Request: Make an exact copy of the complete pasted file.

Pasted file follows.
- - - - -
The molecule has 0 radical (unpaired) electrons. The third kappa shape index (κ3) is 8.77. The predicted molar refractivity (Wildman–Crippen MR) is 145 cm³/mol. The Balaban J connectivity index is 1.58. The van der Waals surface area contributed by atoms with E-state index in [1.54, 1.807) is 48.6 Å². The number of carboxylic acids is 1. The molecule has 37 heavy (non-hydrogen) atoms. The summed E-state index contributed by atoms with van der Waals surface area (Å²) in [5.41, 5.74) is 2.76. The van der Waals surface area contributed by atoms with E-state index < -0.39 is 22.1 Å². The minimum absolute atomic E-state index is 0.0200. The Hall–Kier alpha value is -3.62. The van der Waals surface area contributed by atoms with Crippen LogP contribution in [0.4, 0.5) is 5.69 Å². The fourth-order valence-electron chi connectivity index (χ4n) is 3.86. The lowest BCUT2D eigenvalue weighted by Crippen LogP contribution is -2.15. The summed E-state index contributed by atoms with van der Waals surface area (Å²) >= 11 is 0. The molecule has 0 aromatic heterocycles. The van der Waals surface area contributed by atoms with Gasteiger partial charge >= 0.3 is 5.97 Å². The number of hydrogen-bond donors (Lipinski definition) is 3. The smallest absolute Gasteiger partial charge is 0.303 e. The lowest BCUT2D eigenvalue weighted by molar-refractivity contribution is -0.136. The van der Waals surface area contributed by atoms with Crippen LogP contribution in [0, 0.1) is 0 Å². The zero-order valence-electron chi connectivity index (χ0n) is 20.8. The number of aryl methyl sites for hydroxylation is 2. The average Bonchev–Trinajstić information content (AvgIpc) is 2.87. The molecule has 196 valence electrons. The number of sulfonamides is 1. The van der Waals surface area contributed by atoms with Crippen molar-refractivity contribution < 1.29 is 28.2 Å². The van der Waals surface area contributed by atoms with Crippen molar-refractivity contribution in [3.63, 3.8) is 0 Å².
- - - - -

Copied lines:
The molecule has 0 radical (unpaired) electrons. The third kappa shape index (κ3) is 8.77. The predicted molar refractivity (Wildman–Crippen MR) is 145 cm³/mol. The Balaban J connectivity index is 1.58. The van der Waals surface area contributed by atoms with E-state index in [1.54, 1.807) is 48.6 Å². The number of carboxylic acids is 1. The molecule has 37 heavy (non-hydrogen) atoms. The summed E-state index contributed by atoms with van der Waals surface area (Å²) in [5.41, 5.74) is 2.76. The van der Waals surface area contributed by atoms with E-state index < -0.39 is 22.1 Å². The minimum absolute atomic E-state index is 0.0200. The Hall–Kier alpha value is -3.62. The van der Waals surface area contributed by atoms with Crippen LogP contribution in [0.4, 0.5) is 5.69 Å². The fourth-order valence-electron chi connectivity index (χ4n) is 3.86. The lowest BCUT2D eigenvalue weighted by Crippen LogP contribution is -2.15. The summed E-state index contributed by atoms with van der Waals surface area (Å²) >= 11 is 0. The molecule has 0 aromatic heterocycles. The van der Waals surface area contributed by atoms with Gasteiger partial charge >= 0.3 is 5.97 Å². The number of hydrogen-bond donors (Lipinski definition) is 3. The smallest absolute Gasteiger partial charge is 0.303 e. The lowest BCUT2D eigenvalue weighted by molar-refractivity contribution is -0.136. The van der Waals surface area contributed by atoms with Crippen LogP contribution in [0, 0.1) is 0 Å². The zero-order valence-electron chi connectivity index (χ0n) is 20.8. The number of aryl methyl sites for hydroxylation is 2. The average Bonchev–Trinajstić information content (AvgIpc) is 2.87. The molecule has 196 valence electrons. The number of sulfonamides is 1. The van der Waals surface area contributed by atoms with Crippen molar-refractivity contribution < 1.29 is 28.2 Å². The van der Waals surface area contributed by atoms with Crippen molar-refractivity contribution in [3.63, 3.8) is 0 Å².